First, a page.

In the world of incentives, the role of money in determining behavior has been hotly debated for a long time. Many studies claim that non-monetary incentives like trips and merchandise are far more effective than money in influencing employee behavior. Nevertheless, many companies continue to offer monetary incentives such as company bonuses and stock options. So, does money matter? Or, more importantly, does money motivate? While quite similar, these questions highlight a very important distinction between the two that can be made in terms of human behavior.
In various surveys that have been geared toward understanding the positive job experience, money consistently ranks behind things like coworker likability and the quality of one's work environment. Yet other studies insist that people, when given the choice, would opt for a monetary incentive rather than something tangible and non-monetary. So what gives?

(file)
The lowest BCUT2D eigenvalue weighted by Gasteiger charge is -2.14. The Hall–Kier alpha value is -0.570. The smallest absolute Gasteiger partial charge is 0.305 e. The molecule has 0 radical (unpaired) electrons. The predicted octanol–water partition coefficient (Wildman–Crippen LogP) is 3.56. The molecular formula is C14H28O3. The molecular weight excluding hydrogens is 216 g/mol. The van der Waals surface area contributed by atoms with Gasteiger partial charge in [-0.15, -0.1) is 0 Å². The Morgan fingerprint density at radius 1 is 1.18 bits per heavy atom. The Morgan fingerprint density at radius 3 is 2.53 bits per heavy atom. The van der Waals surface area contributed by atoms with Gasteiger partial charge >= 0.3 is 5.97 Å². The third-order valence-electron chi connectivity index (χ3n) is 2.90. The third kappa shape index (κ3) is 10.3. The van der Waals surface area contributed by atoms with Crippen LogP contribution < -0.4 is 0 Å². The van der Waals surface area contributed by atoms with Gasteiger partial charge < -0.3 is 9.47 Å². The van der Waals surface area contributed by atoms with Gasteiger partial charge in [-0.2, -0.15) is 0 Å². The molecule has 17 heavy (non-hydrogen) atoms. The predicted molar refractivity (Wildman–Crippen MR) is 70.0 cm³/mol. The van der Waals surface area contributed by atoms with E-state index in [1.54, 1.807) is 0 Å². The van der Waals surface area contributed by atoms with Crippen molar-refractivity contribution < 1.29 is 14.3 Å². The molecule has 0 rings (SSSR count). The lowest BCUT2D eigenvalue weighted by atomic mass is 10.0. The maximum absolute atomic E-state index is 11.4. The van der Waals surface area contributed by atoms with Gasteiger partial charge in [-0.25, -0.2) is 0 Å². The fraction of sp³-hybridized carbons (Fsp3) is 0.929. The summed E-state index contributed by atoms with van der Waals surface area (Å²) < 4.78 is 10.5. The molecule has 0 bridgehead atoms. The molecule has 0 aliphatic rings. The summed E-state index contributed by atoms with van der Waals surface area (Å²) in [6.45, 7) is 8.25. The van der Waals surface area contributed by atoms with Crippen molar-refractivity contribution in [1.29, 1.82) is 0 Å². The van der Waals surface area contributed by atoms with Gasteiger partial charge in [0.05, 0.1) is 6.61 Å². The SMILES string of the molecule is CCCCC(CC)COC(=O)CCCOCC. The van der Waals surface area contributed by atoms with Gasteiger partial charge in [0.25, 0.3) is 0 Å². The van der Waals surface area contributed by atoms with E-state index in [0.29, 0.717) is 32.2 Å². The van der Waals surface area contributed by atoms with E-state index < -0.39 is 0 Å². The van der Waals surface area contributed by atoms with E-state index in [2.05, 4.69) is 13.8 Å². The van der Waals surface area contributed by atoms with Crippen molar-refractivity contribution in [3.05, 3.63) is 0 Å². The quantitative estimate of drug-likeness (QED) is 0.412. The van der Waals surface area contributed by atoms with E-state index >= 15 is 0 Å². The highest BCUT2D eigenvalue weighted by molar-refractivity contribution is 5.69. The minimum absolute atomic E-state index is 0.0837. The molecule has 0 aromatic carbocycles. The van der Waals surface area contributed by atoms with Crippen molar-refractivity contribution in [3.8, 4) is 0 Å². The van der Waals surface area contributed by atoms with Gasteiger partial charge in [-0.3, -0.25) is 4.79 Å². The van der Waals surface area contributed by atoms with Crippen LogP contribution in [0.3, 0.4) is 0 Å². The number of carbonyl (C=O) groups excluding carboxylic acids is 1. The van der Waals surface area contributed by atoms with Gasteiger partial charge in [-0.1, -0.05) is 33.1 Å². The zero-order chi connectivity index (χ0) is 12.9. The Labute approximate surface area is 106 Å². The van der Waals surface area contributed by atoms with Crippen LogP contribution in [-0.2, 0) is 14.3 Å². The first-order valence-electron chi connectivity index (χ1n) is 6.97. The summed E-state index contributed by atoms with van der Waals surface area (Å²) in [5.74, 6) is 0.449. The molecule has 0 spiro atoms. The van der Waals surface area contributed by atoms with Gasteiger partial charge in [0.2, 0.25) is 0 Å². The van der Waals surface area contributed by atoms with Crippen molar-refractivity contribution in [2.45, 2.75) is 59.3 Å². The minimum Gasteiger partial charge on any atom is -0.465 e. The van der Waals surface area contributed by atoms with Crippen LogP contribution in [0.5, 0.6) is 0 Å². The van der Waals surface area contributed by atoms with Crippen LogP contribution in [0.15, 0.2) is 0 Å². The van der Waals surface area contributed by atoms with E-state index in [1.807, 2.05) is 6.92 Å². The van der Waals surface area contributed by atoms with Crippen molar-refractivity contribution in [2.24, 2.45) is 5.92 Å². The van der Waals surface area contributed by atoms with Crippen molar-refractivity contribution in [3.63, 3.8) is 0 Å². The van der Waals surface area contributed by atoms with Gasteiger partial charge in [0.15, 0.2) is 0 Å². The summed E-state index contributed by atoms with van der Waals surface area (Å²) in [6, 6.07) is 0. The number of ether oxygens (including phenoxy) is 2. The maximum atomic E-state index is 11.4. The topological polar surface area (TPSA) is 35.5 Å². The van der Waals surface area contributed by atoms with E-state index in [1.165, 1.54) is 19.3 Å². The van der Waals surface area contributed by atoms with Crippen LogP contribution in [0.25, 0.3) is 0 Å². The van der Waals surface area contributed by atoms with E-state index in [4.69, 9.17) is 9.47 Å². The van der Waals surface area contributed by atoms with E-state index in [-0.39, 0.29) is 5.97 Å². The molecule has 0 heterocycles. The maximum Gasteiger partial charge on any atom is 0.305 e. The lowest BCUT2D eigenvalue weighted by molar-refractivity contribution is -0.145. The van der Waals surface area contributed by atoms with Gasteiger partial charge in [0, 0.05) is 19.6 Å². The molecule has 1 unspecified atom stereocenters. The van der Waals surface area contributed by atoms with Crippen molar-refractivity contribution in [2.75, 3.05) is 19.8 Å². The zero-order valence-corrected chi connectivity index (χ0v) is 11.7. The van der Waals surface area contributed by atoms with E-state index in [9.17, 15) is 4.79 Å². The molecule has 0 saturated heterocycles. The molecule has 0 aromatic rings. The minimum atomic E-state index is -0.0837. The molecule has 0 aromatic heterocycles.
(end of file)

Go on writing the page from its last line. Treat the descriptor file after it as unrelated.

Part of the disconnect stems from a belief that money truly matters. This belief is so ingrained in our culture that people will often continue to pursue monetary goals even when the pursuit ceases to make them happy. Though the goal-oriented nature of reaching certain financial benchmarks promises to motivate us in the short-term, research has shown that it does not offer much in terms of long-term satisfaction. This is because financial incentives are largely extrinsic motivating factors, meaning they come from outside ourselves. While non-monetary incentives, like a cruise, are also extrinsic, the difference is that they are not seen merely as a means to an end, the cruise is the end. This is why these non-monetary incentives tend to be more effective in the long-term and why many incentive programs that are based around non-monetary incentives tend to endure longer and see more positive results than their financially-based counterparts. The reward can be seen as the ultimate goal, instead of as simply an intermediary to some other, as-of-yet undefined purchase. So, while it may be true that money matters, in the world of incentives, it doesn't motivate as well as a non-financial reward.